23:3 (2008:09) 23rd Conference (2008): Preconference: Emerging Trends, 2.0, and Libraries

August 19, 2008 at 12:03 pm | Posted in Conference Reports, Preconferences | Leave a comment

PRECONFERENCES

Emerging Trends, 2.0, and Libraries
David Lee King, Topeka & Shawnee County Public Library
Reported by Betty Landesman

David Lee King began by comparing what it was like playing computer games in a text-based environment to the current interactive capabilities of Wii.  He cited Wikipedia’s definition of Web 2.0 as the second generation of Internet-based services that allow people to collaborate and share information online in ways that were previously impossible.  It is all about communication, conversation, participation – in short, community.

King then described eight tools, which he called the “glue of Web 2.0”:  RSS, RSS readers, tagging, commenting, user-supplied content, web as platform, mashups, and friending.

RSS allows the user to subscribe to other websites that have RSS feeds, a.k.a. syndication, as well as to create content in one place but display it in another place.  The content can be any type: text, photos, audio, video, etc.  Examples of library uses of RSS are subject guides from the Kansas City Public Library and new book alerts from the Seattle Public Library.  RSS feed readers, such as Bloglines and Google Reader, are ways to read RSS.

Tagging, or folksonomies, is a way of categorizing the web by choosing personal keywords which are browseable and searchable.  Writing comments allows users to interact with the author instead of reading an email sent to one person.  King gave an example of the director of the Ann Arbor District Library posting a notice concerning their RFP for space planning, which received 29 comments.

Examples of user-supplied content are Flickr, YouTube, and Wikipedia.  As King put it, “Most Web 2.0 sites feature ‘my stuff.’”

Web as platform uses web-based software that allows people to interact rather than the previous one-directional “here is the information about my organization.”  Instead of starting with the desktop, users go to a web service and begin using it.  Examples of web services are: Google Docs; Box.net, a storage solution; and Pixenate, a photo editing service.

A mashup combines content from more than one source into a single integrated service.  Library examples include: Google Maps and bookmobile stops, as well as incorporating Google Books into the library catalog.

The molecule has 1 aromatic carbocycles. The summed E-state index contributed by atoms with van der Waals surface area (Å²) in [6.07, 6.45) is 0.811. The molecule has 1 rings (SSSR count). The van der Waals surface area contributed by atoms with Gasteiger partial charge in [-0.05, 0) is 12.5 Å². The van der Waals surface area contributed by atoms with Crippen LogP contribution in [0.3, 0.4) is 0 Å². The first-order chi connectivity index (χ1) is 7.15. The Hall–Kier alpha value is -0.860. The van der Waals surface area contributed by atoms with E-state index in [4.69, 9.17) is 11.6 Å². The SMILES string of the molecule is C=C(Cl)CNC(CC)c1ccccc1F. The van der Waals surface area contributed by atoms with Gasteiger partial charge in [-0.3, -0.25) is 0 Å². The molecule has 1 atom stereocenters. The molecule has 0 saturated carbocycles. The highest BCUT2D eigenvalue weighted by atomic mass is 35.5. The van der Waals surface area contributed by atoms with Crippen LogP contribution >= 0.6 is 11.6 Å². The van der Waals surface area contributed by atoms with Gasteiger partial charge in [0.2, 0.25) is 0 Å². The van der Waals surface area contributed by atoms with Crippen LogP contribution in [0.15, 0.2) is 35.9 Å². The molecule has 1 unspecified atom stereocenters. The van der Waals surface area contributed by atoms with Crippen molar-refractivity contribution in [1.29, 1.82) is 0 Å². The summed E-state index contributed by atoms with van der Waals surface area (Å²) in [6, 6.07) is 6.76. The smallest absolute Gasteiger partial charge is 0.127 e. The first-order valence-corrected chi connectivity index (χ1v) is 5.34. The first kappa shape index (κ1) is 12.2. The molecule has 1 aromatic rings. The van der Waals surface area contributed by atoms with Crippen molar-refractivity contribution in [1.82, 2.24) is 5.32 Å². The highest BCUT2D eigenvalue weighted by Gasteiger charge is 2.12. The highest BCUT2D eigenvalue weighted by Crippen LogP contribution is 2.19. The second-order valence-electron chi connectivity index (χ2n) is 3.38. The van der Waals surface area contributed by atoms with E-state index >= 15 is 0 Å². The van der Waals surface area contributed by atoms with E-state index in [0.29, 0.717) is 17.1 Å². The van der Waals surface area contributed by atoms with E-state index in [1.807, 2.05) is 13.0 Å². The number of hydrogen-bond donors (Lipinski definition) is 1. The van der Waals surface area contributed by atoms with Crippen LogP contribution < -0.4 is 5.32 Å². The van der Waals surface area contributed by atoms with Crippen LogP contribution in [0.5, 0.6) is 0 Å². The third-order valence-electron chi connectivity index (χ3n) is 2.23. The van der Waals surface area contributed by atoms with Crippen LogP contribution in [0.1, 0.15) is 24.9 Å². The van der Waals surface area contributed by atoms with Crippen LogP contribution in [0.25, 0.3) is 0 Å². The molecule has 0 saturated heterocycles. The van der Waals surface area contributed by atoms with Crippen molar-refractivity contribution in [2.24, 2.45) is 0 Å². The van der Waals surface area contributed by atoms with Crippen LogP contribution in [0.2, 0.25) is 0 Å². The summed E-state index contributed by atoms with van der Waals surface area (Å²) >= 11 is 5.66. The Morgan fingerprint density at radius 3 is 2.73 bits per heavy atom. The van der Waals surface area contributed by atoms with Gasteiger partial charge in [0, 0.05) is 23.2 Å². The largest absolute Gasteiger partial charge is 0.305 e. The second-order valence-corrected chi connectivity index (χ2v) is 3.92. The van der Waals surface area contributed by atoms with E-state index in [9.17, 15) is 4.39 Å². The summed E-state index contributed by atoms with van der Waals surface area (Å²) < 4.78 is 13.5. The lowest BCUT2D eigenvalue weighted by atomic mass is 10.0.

Finally, friending involves linking to friends or contacts to share content.  Examples of friending include: Facebook, MySpace, and Flickr.

King then proceeded to discuss some of the specific tools used in Web 2.0 and illustrated how they are being used in libraries.

Blogs can be used to communicate with library patrons, indicate what is new at the library, provide subject guides, current awareness, and be the basis of an internal staff newsletter, etc.  The Atchison Public Library’s website is now completely blog-based.

Social networking sites allow users to share content and to share themselves.  LibraryThing allows users to read a book, rate it, connect to other people who have read it, and see what else they have read.  Libraries can use social networking sites to reach patrons in their space.  They can use contact lists to push events and news and provide direct links to library material.

Bookmark managers, or social bookmarking, allow users to subscribe to someone else’s feed to see what the other person is viewing.  They can add tags, descriptions, comments, ratings, etc.  King presented one example of several libraries’ use of del.icio.us.

Wikis are web sites that allow anyone to add and edit content.  Library examples included Saint Joseph County Public Library’s use of wikis for its subject guides, and the Ohio University Libraries’ Biz Wiki.  Wikis can be used as library staff intranet, for project management or posting committee minutes, and to allow patrons to interact with library staff.

Instant messaging provides real time communication capabilities between library staff and patrons.  King described a Meebo widget page for a library OPAC – if the user’s search retrieved no hits, a window pops up saying “Can we help?”

Podcasting is a web feed of audio to which users can subscribe. To listen, the user needs an MP3 player; RSS feed, and feed reader.  Library uses include library news, book talks, oral histories, lectures, local music, author readings, and instruction/guided tours.  Again, the purpose is to reach the patrons wherever they are at that particular moment.  Videocasting is similar but with video instead of audio.

Finally, King illustrated with examples how libraries are using Web 2.0 tools to extend the catalog, such as allowing user-provided tags and relevance linking, “users who checked out this item also checked out …” He concluded with many excellent reasons for all of us to make time for Web 2.0 in our libraries.

The PowerPoint slides of King’s presentation can be found on his blog at http://davidleeking.com/pdf/nasig08.pdf.

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